FIG. 8 is a diagram showing a state transition controlled by the sequencer 9 shown in FIG. 3. In FIG. 8, "IDLE" denotes an operation halt state, and "BWAIT", "BADDR" and "BWAIT" denote operating states. When an error has occurred in the states "BWAIT", "BADDR" and "BWAIT", the state returns to the state IDLE. In the state BWAIT, the communication device 6 (FIG. 1) becomes ready to transfer data, generates the data transfer request when the receiving buffer has a sufficient idle area, and waits for acquisition of the bus,
When the bus has been acquired in the state BWAIT, so that data is allowed to be transferred, the sequencer 9 switches to the state BADDR. In this state, an address is output to the address bus. After one clock from this address output operation, the sequencer 9 switches to the state BDATA, in which the sequencer 9 waits for completion of the data transfer. If a subsequent data transfer request has been generated and the right to use the bus has been acquired after the completion of the data transfer is acknowledged, the sequencer 9 returns to the state BADDR, in which data is continuously transferred. If there is no data transfer request, the sequencer 9 returns to the state BWAIT, and waits for another data transfer request.
A description will now be given of the operation of the embodiment of the present invention.
As shown in FIG. 9, when the CPU 3 (FIG. 1) reads the address in the register (RDPP) 12' in the state where the write pointer (WTP) 11 indicates the top of the receiving buffer and the read pointer (RDI) 12 indicates the bottom thereof, 0 (NULL) is sent back to the CPU 3 since there is no data in the receiving buffer. In FIG. 5, the following is obtained:
rmatch =CMP(RDP+1, WTP)=1.
Hence the output address is zero (AD=0). In this manner, it is easy for the CPU 3 to determine whether or not there is data in the receiving buffer.
An example of use of the receiving buffer will now be described. A description will now be given of a case where an area of 8 Kbyts from real address 0X' 5A000 to real address 0X' 5BFFF is used. In this state, it will now be assumed that the memory space is mapped from address 0X' 82000. In order to distinguish the system mode and the user mode from each other, "sys" or "usr" is placed in advance of RDP and WTP.
The LAR, PAR, RDP and WTP are set as follows:
The RDP and WTP are initialized when they are reset.
A command register BCMD, which is a control register always provided for the DMA controller, is set. Similarly, a status register BRST is provided.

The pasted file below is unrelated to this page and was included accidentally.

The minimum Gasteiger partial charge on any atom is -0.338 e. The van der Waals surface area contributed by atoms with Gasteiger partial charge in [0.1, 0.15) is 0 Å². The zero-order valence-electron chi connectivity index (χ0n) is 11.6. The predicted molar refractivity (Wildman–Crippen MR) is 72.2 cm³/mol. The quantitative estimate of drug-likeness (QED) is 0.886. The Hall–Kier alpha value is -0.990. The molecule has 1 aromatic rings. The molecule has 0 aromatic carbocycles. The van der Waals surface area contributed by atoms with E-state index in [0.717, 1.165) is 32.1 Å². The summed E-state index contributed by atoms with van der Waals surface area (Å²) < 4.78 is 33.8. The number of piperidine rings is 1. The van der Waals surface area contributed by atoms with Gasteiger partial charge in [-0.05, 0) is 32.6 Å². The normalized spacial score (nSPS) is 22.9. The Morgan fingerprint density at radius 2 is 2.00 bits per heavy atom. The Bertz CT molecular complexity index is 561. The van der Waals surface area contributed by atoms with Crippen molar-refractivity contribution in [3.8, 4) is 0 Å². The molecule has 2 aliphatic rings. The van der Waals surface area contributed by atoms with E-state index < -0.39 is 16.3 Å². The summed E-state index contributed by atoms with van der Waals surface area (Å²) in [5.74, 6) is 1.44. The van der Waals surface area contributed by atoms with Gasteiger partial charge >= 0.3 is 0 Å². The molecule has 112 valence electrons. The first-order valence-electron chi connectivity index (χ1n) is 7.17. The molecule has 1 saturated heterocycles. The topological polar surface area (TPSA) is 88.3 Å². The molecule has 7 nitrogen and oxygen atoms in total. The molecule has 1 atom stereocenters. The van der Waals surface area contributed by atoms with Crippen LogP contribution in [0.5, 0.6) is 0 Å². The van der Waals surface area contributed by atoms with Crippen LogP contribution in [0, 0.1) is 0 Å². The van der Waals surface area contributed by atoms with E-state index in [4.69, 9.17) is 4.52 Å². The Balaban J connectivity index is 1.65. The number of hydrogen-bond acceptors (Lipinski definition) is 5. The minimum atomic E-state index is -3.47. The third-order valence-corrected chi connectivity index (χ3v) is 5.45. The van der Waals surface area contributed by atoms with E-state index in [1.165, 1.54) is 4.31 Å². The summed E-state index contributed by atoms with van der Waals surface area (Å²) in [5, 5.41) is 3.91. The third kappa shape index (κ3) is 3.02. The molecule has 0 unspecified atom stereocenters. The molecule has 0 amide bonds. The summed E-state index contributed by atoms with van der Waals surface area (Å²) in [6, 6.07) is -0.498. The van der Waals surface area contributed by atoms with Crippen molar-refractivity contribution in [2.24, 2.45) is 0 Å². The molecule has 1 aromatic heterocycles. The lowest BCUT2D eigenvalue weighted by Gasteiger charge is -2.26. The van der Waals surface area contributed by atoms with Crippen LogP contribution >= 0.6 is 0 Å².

For SIZE=110, WC=0 and ST=1,
When the read address (RDP) of the read pointer 12 and the write address (WTP) of the write pointer 11 are read, the following is obtained:
sys RDP=0X' 5BFF0
usr RDP=0X' 83FF0
sys WTP=0X' 5A000
usr WTP=0X' 82000.
However, since the receiving buffer does not have data, when the register (RDPP) 12' is read, the following is sent back:
sys RDPP=0X' 00000
usr RDPP=0X' 00000.
When data equal to three blocks (16 bytes per block) is received, the write pointer WTP is sequentially updated in the following manner, and the received data is written into the receiving buffer:
sys 0X' 5A000
sys 0X' 5A010
sys 0X' 5A020.
When all the data has been completely received, the write address WTP of the write pointer 11 is 0X' 5A030.
At this time, when the content PDPP of the register 12' is read, the following information is sequentially obtained:
usr RDPP=0X' 82000 (which shows that data of the first block is placed at the user address 0X' 82000 (system address 0X' 5A000));
usr RDPP=0X' 82010 (which is the user address of data of the second block);
usr RDPP=0X' 82020 (which is the user address of data of the third block);
usr RDPP=0X' 00000 (which shows there is no data); and
usr RDPP=0X' 00000 (which shows there is no data). In this manner, the user program (CPU 3) can recognize that there is no data subsequent to the three blocks.
When data equal to 8 Kbytes has been received and hence the receiving buffer has been filled with the data, the receiving buffer overruns and the overrun detection signal wmatch becomes equal to 1 (wmatch=1) Thus, the sequencer 9 (FIG. 3) temporarily halts the data transfer in order to prevent data from being lost.